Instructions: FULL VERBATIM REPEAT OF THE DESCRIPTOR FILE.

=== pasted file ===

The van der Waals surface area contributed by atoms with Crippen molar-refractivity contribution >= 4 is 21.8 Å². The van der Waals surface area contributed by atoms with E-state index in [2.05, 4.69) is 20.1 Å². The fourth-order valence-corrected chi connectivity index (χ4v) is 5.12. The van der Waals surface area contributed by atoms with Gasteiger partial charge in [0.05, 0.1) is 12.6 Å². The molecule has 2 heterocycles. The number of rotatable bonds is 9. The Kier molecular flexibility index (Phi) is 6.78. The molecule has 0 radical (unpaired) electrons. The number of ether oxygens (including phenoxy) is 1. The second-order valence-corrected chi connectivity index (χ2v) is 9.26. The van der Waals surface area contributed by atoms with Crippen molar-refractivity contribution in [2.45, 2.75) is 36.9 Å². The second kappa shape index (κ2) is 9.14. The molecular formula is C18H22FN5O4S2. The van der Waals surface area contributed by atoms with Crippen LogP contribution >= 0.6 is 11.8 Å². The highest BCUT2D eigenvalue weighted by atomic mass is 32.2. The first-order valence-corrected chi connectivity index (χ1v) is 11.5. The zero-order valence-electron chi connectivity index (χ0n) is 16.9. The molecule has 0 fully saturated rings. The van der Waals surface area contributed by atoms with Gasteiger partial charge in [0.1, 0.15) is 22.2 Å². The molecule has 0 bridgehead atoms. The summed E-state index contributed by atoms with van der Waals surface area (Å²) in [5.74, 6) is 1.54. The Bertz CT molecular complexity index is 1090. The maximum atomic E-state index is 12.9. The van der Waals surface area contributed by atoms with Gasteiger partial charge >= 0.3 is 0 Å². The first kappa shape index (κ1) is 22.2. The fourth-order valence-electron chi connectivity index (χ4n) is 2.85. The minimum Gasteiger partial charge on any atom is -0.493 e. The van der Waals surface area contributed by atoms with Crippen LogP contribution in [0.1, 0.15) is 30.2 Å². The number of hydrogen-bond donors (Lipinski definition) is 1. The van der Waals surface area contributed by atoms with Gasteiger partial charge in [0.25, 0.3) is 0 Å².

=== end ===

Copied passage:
The van der Waals surface area contributed by atoms with Crippen molar-refractivity contribution >= 4 is 21.8 Å². The van der Waals surface area contributed by atoms with E-state index in [2.05, 4.69) is 20.1 Å². The fourth-order valence-corrected chi connectivity index (χ4v) is 5.12. The van der Waals surface area contributed by atoms with Gasteiger partial charge in [0.05, 0.1) is 12.6 Å². The molecule has 2 heterocycles. The number of rotatable bonds is 9. The Kier molecular flexibility index (Phi) is 6.78. The molecule has 0 radical (unpaired) electrons. The number of ether oxygens (including phenoxy) is 1. The second-order valence-corrected chi connectivity index (χ2v) is 9.26. The van der Waals surface area contributed by atoms with Crippen molar-refractivity contribution in [2.45, 2.75) is 36.9 Å². The second kappa shape index (κ2) is 9.14. The molecular formula is C18H22FN5O4S2. The van der Waals surface area contributed by atoms with Crippen LogP contribution >= 0.6 is 11.8 Å². The highest BCUT2D eigenvalue weighted by atomic mass is 32.2. The first-order valence-corrected chi connectivity index (χ1v) is 11.5. The zero-order valence-electron chi connectivity index (χ0n) is 16.9. The molecule has 0 fully saturated rings. The van der Waals surface area contributed by atoms with Gasteiger partial charge in [0.1, 0.15) is 22.2 Å². The molecule has 0 bridgehead atoms. The summed E-state index contributed by atoms with van der Waals surface area (Å²) in [5.74, 6) is 1.54. The Bertz CT molecular complexity index is 1090. The maximum atomic E-state index is 12.9. The van der Waals surface area contributed by atoms with Gasteiger partial charge >= 0.3 is 0 Å². The first kappa shape index (κ1) is 22.2. The fourth-order valence-electron chi connectivity index (χ4n) is 2.85. The minimum Gasteiger partial charge on any atom is -0.493 e. The van der Waals surface area contributed by atoms with Crippen LogP contribution in [0.1, 0.15) is 30.2 Å². The number of hydrogen-bond donors (Lipinski definition) is 1. The van der Waals surface area contributed by atoms with Gasteiger partial charge in [0.25, 0.3) is 0 Å².